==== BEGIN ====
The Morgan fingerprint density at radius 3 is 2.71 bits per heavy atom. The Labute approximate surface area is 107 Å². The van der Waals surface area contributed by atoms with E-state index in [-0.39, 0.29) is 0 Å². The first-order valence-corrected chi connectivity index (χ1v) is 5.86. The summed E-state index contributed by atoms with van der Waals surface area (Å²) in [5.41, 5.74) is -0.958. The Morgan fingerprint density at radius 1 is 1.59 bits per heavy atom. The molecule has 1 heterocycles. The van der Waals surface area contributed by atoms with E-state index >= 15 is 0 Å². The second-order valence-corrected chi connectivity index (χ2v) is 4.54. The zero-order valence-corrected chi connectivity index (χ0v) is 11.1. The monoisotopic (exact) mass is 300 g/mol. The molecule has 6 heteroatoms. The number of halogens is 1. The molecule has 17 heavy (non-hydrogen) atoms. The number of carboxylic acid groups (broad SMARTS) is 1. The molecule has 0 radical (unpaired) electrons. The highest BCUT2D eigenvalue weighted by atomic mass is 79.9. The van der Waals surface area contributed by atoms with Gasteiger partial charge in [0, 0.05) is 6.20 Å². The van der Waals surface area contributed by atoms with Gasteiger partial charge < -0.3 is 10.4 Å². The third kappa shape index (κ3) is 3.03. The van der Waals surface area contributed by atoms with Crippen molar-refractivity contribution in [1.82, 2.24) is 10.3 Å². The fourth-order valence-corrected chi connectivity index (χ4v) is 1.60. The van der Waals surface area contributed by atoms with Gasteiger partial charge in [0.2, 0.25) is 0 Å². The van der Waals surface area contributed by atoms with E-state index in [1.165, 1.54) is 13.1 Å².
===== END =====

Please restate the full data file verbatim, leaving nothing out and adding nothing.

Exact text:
The Morgan fingerprint density at radius 3 is 2.71 bits per heavy atom. The Labute approximate surface area is 107 Å². The van der Waals surface area contributed by atoms with E-state index in [-0.39, 0.29) is 0 Å². The first-order valence-corrected chi connectivity index (χ1v) is 5.86. The summed E-state index contributed by atoms with van der Waals surface area (Å²) in [5.41, 5.74) is -0.958. The Morgan fingerprint density at radius 1 is 1.59 bits per heavy atom. The molecule has 1 heterocycles. The van der Waals surface area contributed by atoms with E-state index >= 15 is 0 Å². The second-order valence-corrected chi connectivity index (χ2v) is 4.54. The zero-order valence-corrected chi connectivity index (χ0v) is 11.1. The monoisotopic (exact) mass is 300 g/mol. The molecule has 6 heteroatoms. The number of halogens is 1. The molecule has 17 heavy (non-hydrogen) atoms. The number of carboxylic acid groups (broad SMARTS) is 1. The molecule has 0 radical (unpaired) electrons. The highest BCUT2D eigenvalue weighted by atomic mass is 79.9. The van der Waals surface area contributed by atoms with Gasteiger partial charge in [0, 0.05) is 6.20 Å². The van der Waals surface area contributed by atoms with Gasteiger partial charge < -0.3 is 10.4 Å². The third kappa shape index (κ3) is 3.03. The van der Waals surface area contributed by atoms with Crippen molar-refractivity contribution in [1.82, 2.24) is 10.3 Å². The fourth-order valence-corrected chi connectivity index (χ4v) is 1.60. The van der Waals surface area contributed by atoms with Gasteiger partial charge in [0.2, 0.25) is 0 Å². The van der Waals surface area contributed by atoms with E-state index in [1.165, 1.54) is 13.1 Å².